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United States Court of Appeals,Eleventh Circuit.

UNITED STATES of America, Petitioner-Appellee, v. Robert S. MORSE, Respondent-Appellant.

No. 08-10283

Decided: June 30, 2008

Before CARNES, BARKETT and PRYOR, Circuit Judges. Robert S. Morse, Pt. Charlotte, FL, pro se. Patricia M. Bowman, Robert W. Metzler, U.S. Dept. of Justice, Tax Div., App. Section, Washington, DC, for U.S.

Robert S. Morse, a taxpayer proceeding pro se, appeals the district court's grant of a petition to enforce an IRS summons pursuant to 26 U.S.C. §§ 7402(b) and 7604(a).   Morse contends that the district court erred in granting the government's petition to enforce an IRS summons to provide testimony and produce documents in order to assess his tax liability.   The government responds that Morse's arguments are frivolous and seeks to impose sanctions on Morse.


 Morse contends that the district court clearly erred by granting the government's petition to enforce an IRS summons.   He argues that the IRS did not have a legitimate purpose in seeking the summons and that the IRS was without authority to seek to enforce the summons because the authority only extended to investigations where the taxpayer failed to file a tax return.  “An order enforcing an IRS summons will not be reversed unless clearly erroneous.”  United States v. Medlin, 986 F.2d 463, 466 (11th Cir.1993).

 Under the Sixteenth Amendment, “Congress shall have power to lay and collect taxes on incomes, from whatever source derived, without apportionment among the several states, and without regard to any census or enumeration.”   U.S. Const. Amend. XVI.   The IRS is charged with administering and enforcing Congress' power to lay and collect taxes, including on income from whatever source derived.  Madison v. United States, 758 F.2d 573, 574 (11th Cir.1985).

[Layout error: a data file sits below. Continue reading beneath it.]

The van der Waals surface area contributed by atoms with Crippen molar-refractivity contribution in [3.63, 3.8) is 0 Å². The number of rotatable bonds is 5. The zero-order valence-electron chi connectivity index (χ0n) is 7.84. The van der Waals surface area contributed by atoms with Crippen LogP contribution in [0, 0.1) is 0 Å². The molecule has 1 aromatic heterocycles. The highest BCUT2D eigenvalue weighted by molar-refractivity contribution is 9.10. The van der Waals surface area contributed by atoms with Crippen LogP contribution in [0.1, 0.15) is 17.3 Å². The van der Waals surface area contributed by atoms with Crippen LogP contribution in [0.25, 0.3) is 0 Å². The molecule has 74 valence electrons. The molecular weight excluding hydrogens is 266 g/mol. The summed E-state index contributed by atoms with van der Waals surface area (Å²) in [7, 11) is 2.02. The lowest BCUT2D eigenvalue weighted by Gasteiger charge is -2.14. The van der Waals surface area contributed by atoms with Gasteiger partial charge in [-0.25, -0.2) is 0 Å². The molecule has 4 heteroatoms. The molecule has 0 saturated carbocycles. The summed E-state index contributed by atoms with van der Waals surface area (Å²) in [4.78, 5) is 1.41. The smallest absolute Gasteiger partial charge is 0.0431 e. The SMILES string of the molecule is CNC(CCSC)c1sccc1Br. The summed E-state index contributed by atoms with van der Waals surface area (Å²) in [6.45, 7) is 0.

The IRS is authorized to issue a summons for the purpose of “ascertaining the correctness of any return, making a return where none has been made, determining the liability of any person for any internal revenue tax ․, or collecting any such liability.”  26 U.S.C. § 7602(a).   A summons may be issued to take any testimony of the person concerned and to summon the person liable for the tax to produce books, papers, records, or other data that may be relevant to the inquiry.  Id. § 7602(a)(2).   No agency summons may be issued if there is a Justice Department referral in effect with respect to the person involved.  Id. § 7602(d)(1).

 In order to succeed in enforcing a summons, the IRS must show four elements:  “that the investigation will be conducted pursuant to a legitimate purpose, that the inquiry may be relevant to the purpose, that the information sought is not already within the [IRS's] possession, and that the administrative steps required by the Code have been followed.”  United States v. Powell, 379 U.S. 48, 57-58, 85 S.Ct. 248, 255, 13 L.Ed.2d 112 (1964).   The IRS may satisfy its minimal burden by presenting the sworn affidavit of the agent who issued the summons attesting to these facts.   Medlin, 986 F.2d at 466.

 Once the showing required by Powell is made, “the burden shifts to the party contesting the summons to disprove one of the four elements of the government's prima facie showing or convince the court that enforcement of the summons would constitute an abuse of the court's process.”  La Mura v. United States, 765 F.2d 974, 979-80 (11th Cir.1985).   The taxpayer does not meet his burden by contesting the underlying validity of the assessment because the validity of the assessment may not be challenged in a summons enforcement proceeding.  United States v. Harper, 662 F.2d 335, 336 (5th Cir. Unit B Nov.1981).1